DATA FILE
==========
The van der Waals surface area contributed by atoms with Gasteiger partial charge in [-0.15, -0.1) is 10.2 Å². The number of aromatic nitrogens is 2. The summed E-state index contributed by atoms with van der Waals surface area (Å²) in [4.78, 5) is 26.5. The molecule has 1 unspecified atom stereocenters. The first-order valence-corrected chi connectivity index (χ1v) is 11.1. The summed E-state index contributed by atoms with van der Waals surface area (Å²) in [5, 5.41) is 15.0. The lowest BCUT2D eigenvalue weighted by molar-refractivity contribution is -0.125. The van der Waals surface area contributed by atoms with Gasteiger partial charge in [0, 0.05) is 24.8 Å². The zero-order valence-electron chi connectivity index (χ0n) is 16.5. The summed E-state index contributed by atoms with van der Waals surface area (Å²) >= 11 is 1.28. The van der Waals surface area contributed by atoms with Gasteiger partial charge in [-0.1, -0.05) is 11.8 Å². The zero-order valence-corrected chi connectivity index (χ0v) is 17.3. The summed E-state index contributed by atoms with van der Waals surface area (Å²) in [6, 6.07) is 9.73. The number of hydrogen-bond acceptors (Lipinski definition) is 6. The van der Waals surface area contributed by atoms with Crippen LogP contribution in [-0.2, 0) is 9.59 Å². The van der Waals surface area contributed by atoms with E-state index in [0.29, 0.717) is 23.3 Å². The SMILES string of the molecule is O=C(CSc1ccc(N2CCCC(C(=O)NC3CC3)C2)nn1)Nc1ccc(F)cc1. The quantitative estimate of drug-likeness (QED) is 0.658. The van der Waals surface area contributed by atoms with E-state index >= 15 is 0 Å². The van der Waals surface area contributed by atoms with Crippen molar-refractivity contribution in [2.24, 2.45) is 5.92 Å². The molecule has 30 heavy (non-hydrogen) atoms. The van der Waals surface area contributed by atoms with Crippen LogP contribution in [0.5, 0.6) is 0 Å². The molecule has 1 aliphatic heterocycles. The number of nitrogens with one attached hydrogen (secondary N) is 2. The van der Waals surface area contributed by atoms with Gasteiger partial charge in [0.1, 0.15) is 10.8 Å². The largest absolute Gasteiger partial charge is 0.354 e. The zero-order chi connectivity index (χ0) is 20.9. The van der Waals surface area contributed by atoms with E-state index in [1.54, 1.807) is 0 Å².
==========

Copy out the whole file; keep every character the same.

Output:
The van der Waals surface area contributed by atoms with Gasteiger partial charge in [-0.15, -0.1) is 10.2 Å². The number of aromatic nitrogens is 2. The summed E-state index contributed by atoms with van der Waals surface area (Å²) in [4.78, 5) is 26.5. The molecule has 1 unspecified atom stereocenters. The first-order valence-corrected chi connectivity index (χ1v) is 11.1. The summed E-state index contributed by atoms with van der Waals surface area (Å²) in [5, 5.41) is 15.0. The lowest BCUT2D eigenvalue weighted by molar-refractivity contribution is -0.125. The van der Waals surface area contributed by atoms with Gasteiger partial charge in [0, 0.05) is 24.8 Å². The zero-order valence-electron chi connectivity index (χ0n) is 16.5. The summed E-state index contributed by atoms with van der Waals surface area (Å²) >= 11 is 1.28. The van der Waals surface area contributed by atoms with Gasteiger partial charge in [-0.1, -0.05) is 11.8 Å². The zero-order valence-corrected chi connectivity index (χ0v) is 17.3. The summed E-state index contributed by atoms with van der Waals surface area (Å²) in [6, 6.07) is 9.73. The number of hydrogen-bond acceptors (Lipinski definition) is 6. The van der Waals surface area contributed by atoms with Crippen LogP contribution in [-0.2, 0) is 9.59 Å². The van der Waals surface area contributed by atoms with E-state index in [0.29, 0.717) is 23.3 Å². The SMILES string of the molecule is O=C(CSc1ccc(N2CCCC(C(=O)NC3CC3)C2)nn1)Nc1ccc(F)cc1. The quantitative estimate of drug-likeness (QED) is 0.658. The van der Waals surface area contributed by atoms with E-state index >= 15 is 0 Å². The van der Waals surface area contributed by atoms with Crippen molar-refractivity contribution in [2.24, 2.45) is 5.92 Å². The molecule has 30 heavy (non-hydrogen) atoms. The van der Waals surface area contributed by atoms with Crippen LogP contribution in [0.5, 0.6) is 0 Å². The molecule has 1 aliphatic heterocycles. The number of nitrogens with one attached hydrogen (secondary N) is 2. The van der Waals surface area contributed by atoms with Gasteiger partial charge in [0.1, 0.15) is 10.8 Å². The largest absolute Gasteiger partial charge is 0.354 e. The zero-order chi connectivity index (χ0) is 20.9. The van der Waals surface area contributed by atoms with E-state index in [1.54, 1.807) is 0 Å².